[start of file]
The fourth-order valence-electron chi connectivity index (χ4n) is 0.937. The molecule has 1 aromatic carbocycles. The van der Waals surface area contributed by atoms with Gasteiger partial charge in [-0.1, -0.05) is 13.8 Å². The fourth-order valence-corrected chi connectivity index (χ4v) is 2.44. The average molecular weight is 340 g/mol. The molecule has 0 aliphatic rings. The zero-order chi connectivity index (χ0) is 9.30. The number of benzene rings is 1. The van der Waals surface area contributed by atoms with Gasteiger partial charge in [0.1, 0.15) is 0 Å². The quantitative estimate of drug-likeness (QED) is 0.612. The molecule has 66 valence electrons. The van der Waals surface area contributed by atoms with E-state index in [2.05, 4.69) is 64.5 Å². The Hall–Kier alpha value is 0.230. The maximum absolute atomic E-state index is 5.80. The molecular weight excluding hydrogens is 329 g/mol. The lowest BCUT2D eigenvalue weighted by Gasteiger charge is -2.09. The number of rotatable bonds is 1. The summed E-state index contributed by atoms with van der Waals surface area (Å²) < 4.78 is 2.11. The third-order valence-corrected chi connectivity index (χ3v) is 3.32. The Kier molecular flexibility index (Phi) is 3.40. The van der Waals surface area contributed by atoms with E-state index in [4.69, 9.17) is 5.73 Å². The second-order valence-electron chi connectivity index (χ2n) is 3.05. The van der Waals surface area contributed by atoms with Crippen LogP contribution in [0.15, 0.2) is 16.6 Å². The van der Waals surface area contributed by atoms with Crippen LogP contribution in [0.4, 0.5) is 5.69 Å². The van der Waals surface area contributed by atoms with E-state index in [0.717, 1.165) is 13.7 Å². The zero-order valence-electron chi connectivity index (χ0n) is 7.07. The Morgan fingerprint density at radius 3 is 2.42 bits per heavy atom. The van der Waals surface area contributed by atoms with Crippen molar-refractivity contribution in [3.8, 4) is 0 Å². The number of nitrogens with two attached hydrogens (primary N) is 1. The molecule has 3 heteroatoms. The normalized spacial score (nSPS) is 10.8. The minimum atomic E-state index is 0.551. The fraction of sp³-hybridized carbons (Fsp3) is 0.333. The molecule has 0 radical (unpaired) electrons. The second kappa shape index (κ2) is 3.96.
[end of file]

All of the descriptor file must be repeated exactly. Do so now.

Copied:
The fourth-order valence-electron chi connectivity index (χ4n) is 0.937. The molecule has 1 aromatic carbocycles. The van der Waals surface area contributed by atoms with Gasteiger partial charge in [-0.1, -0.05) is 13.8 Å². The fourth-order valence-corrected chi connectivity index (χ4v) is 2.44. The average molecular weight is 340 g/mol. The molecule has 0 aliphatic rings. The zero-order chi connectivity index (χ0) is 9.30. The number of benzene rings is 1. The van der Waals surface area contributed by atoms with Gasteiger partial charge in [0.1, 0.15) is 0 Å². The quantitative estimate of drug-likeness (QED) is 0.612. The molecule has 66 valence electrons. The van der Waals surface area contributed by atoms with E-state index in [2.05, 4.69) is 64.5 Å². The Hall–Kier alpha value is 0.230. The maximum absolute atomic E-state index is 5.80. The molecular weight excluding hydrogens is 329 g/mol. The lowest BCUT2D eigenvalue weighted by Gasteiger charge is -2.09. The number of rotatable bonds is 1. The summed E-state index contributed by atoms with van der Waals surface area (Å²) < 4.78 is 2.11. The third-order valence-corrected chi connectivity index (χ3v) is 3.32. The Kier molecular flexibility index (Phi) is 3.40. The van der Waals surface area contributed by atoms with E-state index in [4.69, 9.17) is 5.73 Å². The second-order valence-electron chi connectivity index (χ2n) is 3.05. The van der Waals surface area contributed by atoms with Crippen LogP contribution in [0.15, 0.2) is 16.6 Å². The van der Waals surface area contributed by atoms with Crippen LogP contribution in [0.4, 0.5) is 5.69 Å². The van der Waals surface area contributed by atoms with E-state index in [0.717, 1.165) is 13.7 Å². The zero-order valence-electron chi connectivity index (χ0n) is 7.07. The Morgan fingerprint density at radius 3 is 2.42 bits per heavy atom. The van der Waals surface area contributed by atoms with Crippen molar-refractivity contribution in [3.8, 4) is 0 Å². The number of nitrogens with two attached hydrogens (primary N) is 1. The molecule has 3 heteroatoms. The normalized spacial score (nSPS) is 10.8. The minimum atomic E-state index is 0.551. The fraction of sp³-hybridized carbons (Fsp3) is 0.333. The molecule has 0 radical (unpaired) electrons. The second kappa shape index (κ2) is 3.96.